Category Archives: Hawk

Peregrine Falcons, The Polar Vortex and Other Glimpses of The Oregon Wine Symposium

I felt like Barbarrosa was asking me "What's to eat?"
I felt like Barbarrosa was asking me “What’s to eat?”

I have been away from the farm for the past couple of days attending The Oregon Wine Symposium in Portland, Oregon.  Trust me, it’s not as glamorous as it sounds.  Lots of hours spent sitting in rooms listening to experts discuss Vineyard Nutrition, Alternative Weed Management and National Distribution.   So rather than bore you with all of that, I’ll just stick to the highlights.  Like these two impressive birds that are, I kid you not, falcons with jobs.  The top falcon is Barbarrosa, a female Peregrine Falcon.  The other is Copper, a male Red-Naped Shaheen.  (Nope, I hadn’t heard of it either before today).

Copper, the Red-Naped Shaheen.
Hard Working Copper, the Red-Naped Shaheen.

These falcons are hired along with their handlers at harvest time to patrol vineyards for migratory birds that eat grapes.  It’s an important job.  A flock of hungry birds could wipe out our whole 13-acre vineyard and an entire year’s work in a matter of hours.  I’d love to hire these falcons to chase birds out of our vineyard.  But it costs tens-of-thousands of dollars to have a handler and a couple of birds camp on your land for several weeks during harvest.  That’s more than a small vineyard like ours can spend.  Still, it’s cool to know larger vineyards are using this natural and (mostly) non-lethal means of bird control.  (FYI, we use noise makers, remote control airplanes, our six dogs, and balloons.  Cheap and non-lethal, but also not super effective.)

Jet Stream Arctic Oscillation.  Image borrowed from NOAA and The National Climate Data Center.
Jet Stream Arctic Oscillation. Image borrowed from NOAA and The National Climate Data Center.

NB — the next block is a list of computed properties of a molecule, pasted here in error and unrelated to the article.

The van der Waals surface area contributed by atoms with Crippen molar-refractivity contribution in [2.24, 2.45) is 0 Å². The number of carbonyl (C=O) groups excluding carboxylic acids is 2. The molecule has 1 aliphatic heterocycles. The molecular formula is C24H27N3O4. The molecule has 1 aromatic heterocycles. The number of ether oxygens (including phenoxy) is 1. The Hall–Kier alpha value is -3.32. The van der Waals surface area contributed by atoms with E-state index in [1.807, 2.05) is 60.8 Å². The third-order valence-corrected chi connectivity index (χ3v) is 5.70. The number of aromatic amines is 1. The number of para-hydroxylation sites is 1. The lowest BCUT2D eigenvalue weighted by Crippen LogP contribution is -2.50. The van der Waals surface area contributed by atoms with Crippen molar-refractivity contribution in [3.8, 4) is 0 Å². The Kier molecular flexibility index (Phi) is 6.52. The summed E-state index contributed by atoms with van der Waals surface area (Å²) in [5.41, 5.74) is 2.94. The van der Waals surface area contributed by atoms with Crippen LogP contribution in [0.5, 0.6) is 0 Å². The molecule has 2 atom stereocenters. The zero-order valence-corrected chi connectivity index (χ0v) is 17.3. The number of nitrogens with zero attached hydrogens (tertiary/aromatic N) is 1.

The most exciting speaker I’ve heard so far is the climate expert that explained why everyone’s weather is so crazy right now.   He says the water around The North Pole is warmer than normal, which is causing the jet stream to freak out.   These two globes tell the story. The jet stream on the left is normal and the one on the right is freaking out. When the jet stream fluctuates like that, it not only moves more slowly, which causes weather systems to get stuck, it also produces more extreme weather.  So whatever is going on weather-wise where you are, it’s probably unusual, possibly extreme, and it’s sticking around for a very long time. That’s the best I can explain it.  Click here to read a great webpage about it that’s written by actual scientists.  Also, if you follow such things, a La Nada weather pattern is lingering in the Pacific but the dreaded El Nino could return sometime this fall or next winter.

Big Backhoe
The T-Rex of Backhoes

I also got to see some mega machines!  I think this backhoe is the biggest.  It towers over everything in the exhibition hall, kind of like the biggest dinosaur skeleton in a museum.  I have no idea how they got this in the building or what you would use it for in the vineyard.  But it is getting a lot of attention.

Mega Grape Harvester and Hedger.
A Mover and Shaker in the Vineyard

If the backhoe is the T-Rex of the expo, this piece of gear is the Stegosaurus.  It is an automatic harvest machine that’s designed to drive between the rows in the vineyard and shake the vines to loosen the fruit.  The shaking is done by big arms that fold out, so you don’t see those in the picture.  Nothing like this is used in any vineyard ever I’ve seen.  We’re all so small in Elkton, our fruit is hand-picked.  A piece of gear like this runs hundreds-of-thousands of dollars.  You’d have to sell a lot of wine to justify that kind of expense.

Got Growler!
Got Growler!

Finally, here’s  peek at the future of wine packaging.  These jugs are called Growlers.  They’ve long been used for beer and now they are being legalized in states, including Oregon, for wine.  A Growler is a refillable container that can be filled with wine straight out of the barrel or from a keg.  So if this is legal where you live, you can buy a Growler and take it to a winery or pub to be refilled again and again.

Growler Art
Examples of Growler Art done for breweries.